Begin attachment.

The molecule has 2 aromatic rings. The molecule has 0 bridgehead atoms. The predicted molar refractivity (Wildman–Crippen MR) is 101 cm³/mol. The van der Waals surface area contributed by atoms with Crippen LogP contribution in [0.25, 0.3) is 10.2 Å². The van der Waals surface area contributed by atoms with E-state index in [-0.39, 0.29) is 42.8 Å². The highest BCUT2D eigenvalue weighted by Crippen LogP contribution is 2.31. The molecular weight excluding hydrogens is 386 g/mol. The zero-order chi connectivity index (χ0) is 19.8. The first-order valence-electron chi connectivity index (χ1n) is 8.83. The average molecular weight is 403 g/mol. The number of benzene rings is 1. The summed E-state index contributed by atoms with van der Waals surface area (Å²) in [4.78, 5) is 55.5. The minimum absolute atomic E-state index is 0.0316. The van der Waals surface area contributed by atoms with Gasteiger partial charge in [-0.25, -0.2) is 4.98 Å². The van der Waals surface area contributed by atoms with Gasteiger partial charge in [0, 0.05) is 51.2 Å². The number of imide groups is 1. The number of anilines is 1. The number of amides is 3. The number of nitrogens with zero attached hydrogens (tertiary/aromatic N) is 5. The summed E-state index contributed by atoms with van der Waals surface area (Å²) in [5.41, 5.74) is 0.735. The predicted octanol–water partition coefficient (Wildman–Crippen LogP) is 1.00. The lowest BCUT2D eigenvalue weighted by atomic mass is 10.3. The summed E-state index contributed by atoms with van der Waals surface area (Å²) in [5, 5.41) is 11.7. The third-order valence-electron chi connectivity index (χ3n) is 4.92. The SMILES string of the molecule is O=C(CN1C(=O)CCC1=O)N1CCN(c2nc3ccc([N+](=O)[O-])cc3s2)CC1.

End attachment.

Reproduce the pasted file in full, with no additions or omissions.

The molecule has 2 aromatic rings. The molecule has 0 bridgehead atoms. The predicted molar refractivity (Wildman–Crippen MR) is 101 cm³/mol. The van der Waals surface area contributed by atoms with Crippen LogP contribution in [0.25, 0.3) is 10.2 Å². The van der Waals surface area contributed by atoms with E-state index in [-0.39, 0.29) is 42.8 Å². The highest BCUT2D eigenvalue weighted by Crippen LogP contribution is 2.31. The molecular weight excluding hydrogens is 386 g/mol. The zero-order chi connectivity index (χ0) is 19.8. The first-order valence-electron chi connectivity index (χ1n) is 8.83. The average molecular weight is 403 g/mol. The number of benzene rings is 1. The summed E-state index contributed by atoms with van der Waals surface area (Å²) in [4.78, 5) is 55.5. The minimum absolute atomic E-state index is 0.0316. The van der Waals surface area contributed by atoms with Gasteiger partial charge in [-0.25, -0.2) is 4.98 Å². The van der Waals surface area contributed by atoms with Gasteiger partial charge in [0, 0.05) is 51.2 Å². The number of imide groups is 1. The number of anilines is 1. The number of amides is 3. The number of nitrogens with zero attached hydrogens (tertiary/aromatic N) is 5. The summed E-state index contributed by atoms with van der Waals surface area (Å²) in [5.41, 5.74) is 0.735. The predicted octanol–water partition coefficient (Wildman–Crippen LogP) is 1.00. The lowest BCUT2D eigenvalue weighted by atomic mass is 10.3. The summed E-state index contributed by atoms with van der Waals surface area (Å²) in [5, 5.41) is 11.7. The third-order valence-electron chi connectivity index (χ3n) is 4.92. The SMILES string of the molecule is O=C(CN1C(=O)CCC1=O)N1CCN(c2nc3ccc([N+](=O)[O-])cc3s2)CC1.